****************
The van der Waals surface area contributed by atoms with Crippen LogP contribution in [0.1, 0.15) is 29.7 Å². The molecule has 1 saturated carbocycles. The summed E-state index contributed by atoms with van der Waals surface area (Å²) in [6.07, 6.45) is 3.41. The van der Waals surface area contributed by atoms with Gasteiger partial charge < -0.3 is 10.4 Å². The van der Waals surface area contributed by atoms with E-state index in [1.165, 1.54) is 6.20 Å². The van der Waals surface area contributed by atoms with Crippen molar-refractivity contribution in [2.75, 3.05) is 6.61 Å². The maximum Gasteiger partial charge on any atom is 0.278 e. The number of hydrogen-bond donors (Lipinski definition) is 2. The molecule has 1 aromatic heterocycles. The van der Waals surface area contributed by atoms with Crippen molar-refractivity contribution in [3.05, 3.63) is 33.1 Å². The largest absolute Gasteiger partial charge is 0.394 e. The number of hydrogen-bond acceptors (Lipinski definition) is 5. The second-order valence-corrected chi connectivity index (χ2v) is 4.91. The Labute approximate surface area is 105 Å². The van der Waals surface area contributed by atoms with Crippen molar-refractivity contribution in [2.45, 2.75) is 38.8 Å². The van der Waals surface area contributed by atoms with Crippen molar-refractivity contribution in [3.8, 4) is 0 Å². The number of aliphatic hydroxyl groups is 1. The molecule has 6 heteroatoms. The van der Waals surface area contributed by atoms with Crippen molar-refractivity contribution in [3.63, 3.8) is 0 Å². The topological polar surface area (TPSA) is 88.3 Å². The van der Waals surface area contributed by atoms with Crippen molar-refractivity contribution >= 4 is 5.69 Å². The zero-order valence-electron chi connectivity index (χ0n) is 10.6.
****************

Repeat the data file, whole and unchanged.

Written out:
The van der Waals surface area contributed by atoms with Crippen LogP contribution in [0.1, 0.15) is 29.7 Å². The molecule has 1 saturated carbocycles. The summed E-state index contributed by atoms with van der Waals surface area (Å²) in [6.07, 6.45) is 3.41. The van der Waals surface area contributed by atoms with Gasteiger partial charge < -0.3 is 10.4 Å². The van der Waals surface area contributed by atoms with E-state index in [1.165, 1.54) is 6.20 Å². The van der Waals surface area contributed by atoms with Crippen molar-refractivity contribution in [2.75, 3.05) is 6.61 Å². The maximum Gasteiger partial charge on any atom is 0.278 e. The number of hydrogen-bond donors (Lipinski definition) is 2. The molecule has 1 aromatic heterocycles. The van der Waals surface area contributed by atoms with Crippen molar-refractivity contribution in [3.05, 3.63) is 33.1 Å². The largest absolute Gasteiger partial charge is 0.394 e. The number of hydrogen-bond acceptors (Lipinski definition) is 5. The second-order valence-corrected chi connectivity index (χ2v) is 4.91. The Labute approximate surface area is 105 Å². The van der Waals surface area contributed by atoms with Crippen molar-refractivity contribution in [2.45, 2.75) is 38.8 Å². The van der Waals surface area contributed by atoms with Crippen molar-refractivity contribution in [3.8, 4) is 0 Å². The number of aliphatic hydroxyl groups is 1. The molecule has 6 heteroatoms. The van der Waals surface area contributed by atoms with Crippen molar-refractivity contribution in [3.63, 3.8) is 0 Å². The topological polar surface area (TPSA) is 88.3 Å². The van der Waals surface area contributed by atoms with Crippen molar-refractivity contribution >= 4 is 5.69 Å². The zero-order valence-electron chi connectivity index (χ0n) is 10.6.